Portal:Mathematics
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Mathematics is the study of numbers, quantity, space, pattern, structure, and change. Mathematics is used throughout the world as an essential tool in many fields, including natural science, engineering, medicine, and the social sciences. Applied mathematics, the branch of mathematics concerned with application of mathematical knowledge to other fields, inspires and makes use of new mathematical discoveries and sometimes leads to the development of entirely new mathematical disciplines, such as statistics and game theory. Mathematicians also engage in pure mathematics, or mathematics for its own sake, without having any application in mind. There is no clear line separating pure and applied mathematics, and practical applications for what began as pure mathematics are often discovered.
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Leonhard Euler Image credit: Emanuel Handmann |
Leonhard Euler (pronounced oiler; IPA /ˈɔɪlər/) (April 15, 1707 Basel, Switzerland - September 18, 1783 St Petersburg, Russia) was a Swiss mathematician and physicist. He is considered to be the dominant mathematician of the 18th century and one of the greatest mathematicians of all time; he is certainly among the most prolific, with collected works filling over 70 volumes.
Euler developed many important concepts and proved numerous lasting theorems in diverse areas of mathematics, from calculus to number theory to topology. In the course of this work, he introduced many of modern mathematical terminologies, defining the concept of a function, and its notation, such as sin, cos, and tan for the trigonometric functions.
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This logic diagram of a full adder shows how logic gates can be used in a digital circuit to add two binary inputs (i.e., two input bits), along with a carry-input bit (typically the result of a previous addition), resulting in a final "sum" bit and a carry-output bit. This particular circuit is implemented with two XOR gates, two AND gates and one OR gate, although equivalent circuits may be composed of only NAND gates or certain combinations of other gates. To illustrate its operation, consider the inputs A = 1 and B = 1 with C_{in} = 0; this means we are adding 1 and 1, and so should get the number 2. The output of the first XOR gate (upper-left) is 0, since the two inputs do not differ (1 XOR 1 = 0). The second XOR gate acts on this result and the carry-input bit, 0, resulting in S = 0 (0 XOR 0 = 0). Meanwhile, the first AND gate (in the middle) acts on the output of the first gate, 0, and the carry-input bit, 0, resulting in 0 (0 AND 0 = 0); and the second AND gate (immediately below the other one) acts on the two original input bits, 1 and 1, resulting in 1 (1 AND 1 = 1). Finally, the OR gate at the lower-right corner acts on the outputs of the two AND gates and results in the carry-output bit C_{out} = 1 (0 OR 1 = 1). This means the final answer is "0-carry-1", or "10", which is the binary representation of the number 2. Multiple-bit adders (i.e., circuits that can add inputs of 4-bit length, 8-bit length, or any other desired length) can be implemented by chaining together simpler 1-bit adders such as this one. Adders are examples of the kinds of simple digital circuits that are combined in sophisticated ways inside computer CPUs to perform all of the functions necessary to operate a digital computer. The fact that simple electronic switches could implement logical operations—and thus simple arithmetic, as shown here—was realized by Charles Sanders Peirce in 1886, building on the mathematical work of Gottfried Wilhelm Leibniz and George Boole, after whom Boolean algebra was named. The first modern electronic logic gates were produced in the 1920s, leading ultimately to the first digital, general-purpose (i.e., programmable) computers in the 1940s.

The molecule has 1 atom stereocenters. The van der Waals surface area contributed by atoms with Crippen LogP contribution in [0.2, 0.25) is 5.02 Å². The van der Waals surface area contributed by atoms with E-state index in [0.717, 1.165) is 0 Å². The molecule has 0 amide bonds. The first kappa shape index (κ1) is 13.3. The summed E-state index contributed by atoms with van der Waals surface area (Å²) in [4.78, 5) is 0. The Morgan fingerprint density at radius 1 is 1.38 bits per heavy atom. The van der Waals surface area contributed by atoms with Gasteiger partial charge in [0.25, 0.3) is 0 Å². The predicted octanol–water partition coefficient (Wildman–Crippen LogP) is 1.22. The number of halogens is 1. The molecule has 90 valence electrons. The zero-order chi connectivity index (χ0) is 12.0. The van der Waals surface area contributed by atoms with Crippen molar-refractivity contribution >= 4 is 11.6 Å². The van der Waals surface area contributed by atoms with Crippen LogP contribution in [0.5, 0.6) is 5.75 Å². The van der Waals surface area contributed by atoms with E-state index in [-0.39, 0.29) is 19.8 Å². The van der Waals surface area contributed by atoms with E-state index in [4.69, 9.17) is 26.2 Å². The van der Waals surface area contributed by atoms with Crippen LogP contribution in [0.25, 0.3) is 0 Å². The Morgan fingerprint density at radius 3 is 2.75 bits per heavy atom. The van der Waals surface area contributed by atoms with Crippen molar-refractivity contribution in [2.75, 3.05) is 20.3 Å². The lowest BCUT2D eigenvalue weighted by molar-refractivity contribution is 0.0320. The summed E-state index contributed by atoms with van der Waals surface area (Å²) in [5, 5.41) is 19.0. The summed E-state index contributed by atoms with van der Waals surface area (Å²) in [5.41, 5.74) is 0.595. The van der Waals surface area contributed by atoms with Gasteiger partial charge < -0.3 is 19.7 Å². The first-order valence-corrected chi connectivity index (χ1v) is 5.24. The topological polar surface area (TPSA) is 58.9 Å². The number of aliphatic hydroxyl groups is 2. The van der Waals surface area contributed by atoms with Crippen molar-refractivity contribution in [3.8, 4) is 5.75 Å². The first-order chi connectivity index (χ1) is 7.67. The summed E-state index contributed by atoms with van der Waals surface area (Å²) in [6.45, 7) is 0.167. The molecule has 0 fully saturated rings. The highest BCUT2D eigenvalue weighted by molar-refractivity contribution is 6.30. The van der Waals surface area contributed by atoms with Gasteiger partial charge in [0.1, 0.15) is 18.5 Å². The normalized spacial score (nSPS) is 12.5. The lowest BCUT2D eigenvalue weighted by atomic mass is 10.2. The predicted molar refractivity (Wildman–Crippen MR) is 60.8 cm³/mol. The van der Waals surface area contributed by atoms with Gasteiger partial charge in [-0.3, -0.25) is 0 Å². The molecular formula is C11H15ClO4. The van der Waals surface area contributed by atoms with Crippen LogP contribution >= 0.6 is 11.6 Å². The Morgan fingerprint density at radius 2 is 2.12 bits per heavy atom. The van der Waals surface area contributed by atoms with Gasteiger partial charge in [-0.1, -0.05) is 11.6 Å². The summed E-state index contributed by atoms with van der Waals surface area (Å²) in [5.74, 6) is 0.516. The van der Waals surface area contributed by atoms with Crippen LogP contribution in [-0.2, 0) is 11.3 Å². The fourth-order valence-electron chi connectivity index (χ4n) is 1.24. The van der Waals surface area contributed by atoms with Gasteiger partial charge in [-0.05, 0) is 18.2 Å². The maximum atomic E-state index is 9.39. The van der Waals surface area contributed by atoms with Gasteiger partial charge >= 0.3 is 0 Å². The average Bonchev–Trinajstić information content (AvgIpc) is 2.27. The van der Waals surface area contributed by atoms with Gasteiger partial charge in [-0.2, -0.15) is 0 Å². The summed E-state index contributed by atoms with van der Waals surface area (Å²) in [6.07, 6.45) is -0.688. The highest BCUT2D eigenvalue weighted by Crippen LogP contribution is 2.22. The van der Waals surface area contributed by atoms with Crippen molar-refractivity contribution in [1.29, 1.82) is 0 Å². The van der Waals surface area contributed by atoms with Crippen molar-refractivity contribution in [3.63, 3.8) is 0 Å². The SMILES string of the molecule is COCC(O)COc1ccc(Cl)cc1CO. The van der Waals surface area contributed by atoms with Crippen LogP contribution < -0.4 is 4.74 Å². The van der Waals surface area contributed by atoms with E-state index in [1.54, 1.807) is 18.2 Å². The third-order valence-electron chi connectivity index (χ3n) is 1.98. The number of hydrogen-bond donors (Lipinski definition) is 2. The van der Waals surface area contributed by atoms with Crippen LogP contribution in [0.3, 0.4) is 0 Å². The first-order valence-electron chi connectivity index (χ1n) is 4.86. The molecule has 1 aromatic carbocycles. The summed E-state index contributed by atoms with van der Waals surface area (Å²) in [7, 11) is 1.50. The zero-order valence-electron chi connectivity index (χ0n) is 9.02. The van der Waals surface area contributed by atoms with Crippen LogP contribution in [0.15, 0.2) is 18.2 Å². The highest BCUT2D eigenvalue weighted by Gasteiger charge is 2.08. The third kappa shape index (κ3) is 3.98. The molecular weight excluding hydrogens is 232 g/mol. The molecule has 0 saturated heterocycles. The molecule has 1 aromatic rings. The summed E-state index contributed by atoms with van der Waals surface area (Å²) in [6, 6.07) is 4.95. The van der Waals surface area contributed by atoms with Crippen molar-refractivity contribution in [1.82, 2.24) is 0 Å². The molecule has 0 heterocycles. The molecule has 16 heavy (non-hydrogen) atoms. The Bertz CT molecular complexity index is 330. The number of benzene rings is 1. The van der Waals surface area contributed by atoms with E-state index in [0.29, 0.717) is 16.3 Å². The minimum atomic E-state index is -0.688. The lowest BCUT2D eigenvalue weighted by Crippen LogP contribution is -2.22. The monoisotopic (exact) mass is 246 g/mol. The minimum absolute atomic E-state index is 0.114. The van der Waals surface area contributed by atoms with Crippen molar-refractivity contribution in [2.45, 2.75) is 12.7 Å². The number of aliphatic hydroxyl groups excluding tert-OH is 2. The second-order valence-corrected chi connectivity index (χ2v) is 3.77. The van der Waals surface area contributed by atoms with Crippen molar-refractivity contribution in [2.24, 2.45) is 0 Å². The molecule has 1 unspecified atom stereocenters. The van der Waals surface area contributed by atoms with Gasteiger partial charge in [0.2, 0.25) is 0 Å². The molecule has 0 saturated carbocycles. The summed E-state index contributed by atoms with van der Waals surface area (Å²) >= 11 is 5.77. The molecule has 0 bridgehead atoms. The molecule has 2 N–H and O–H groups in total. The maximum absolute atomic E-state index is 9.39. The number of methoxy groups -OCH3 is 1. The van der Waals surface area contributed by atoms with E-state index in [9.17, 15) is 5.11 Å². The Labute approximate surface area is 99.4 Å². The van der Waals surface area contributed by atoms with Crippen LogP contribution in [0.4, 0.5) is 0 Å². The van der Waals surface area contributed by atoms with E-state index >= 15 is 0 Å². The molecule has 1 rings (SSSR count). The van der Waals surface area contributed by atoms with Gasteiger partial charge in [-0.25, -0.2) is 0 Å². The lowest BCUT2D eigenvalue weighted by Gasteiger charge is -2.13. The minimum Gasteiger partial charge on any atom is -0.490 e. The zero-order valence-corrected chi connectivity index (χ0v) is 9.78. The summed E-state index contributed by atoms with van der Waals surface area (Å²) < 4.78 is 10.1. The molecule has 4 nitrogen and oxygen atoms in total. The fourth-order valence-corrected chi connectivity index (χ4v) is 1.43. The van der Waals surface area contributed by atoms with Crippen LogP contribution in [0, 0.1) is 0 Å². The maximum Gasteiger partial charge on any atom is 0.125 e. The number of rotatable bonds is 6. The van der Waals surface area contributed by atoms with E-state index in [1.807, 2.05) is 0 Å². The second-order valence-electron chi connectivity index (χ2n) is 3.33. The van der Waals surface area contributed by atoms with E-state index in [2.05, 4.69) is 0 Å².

Did you know…
- ...that the largest known prime number is over 22 million digits long?
- ...that there are precisely six convex regular polytopes in four dimensions? These are analogs of the five Platonic solids known to the ancient Greeks.
- ...that it is unknown whether π and e are algebraically independent?
- ...that a nonconvex polygon with three convex vertices is called a pseudotriangle?
- ...that it is possible for a three dimensional figure to have a finite volume but infinite surface area? An example of this is Gabriel's Horn.
- ... that as the dimension of a hypersphere tends to infinity, its "volume" (content) tends to 0?
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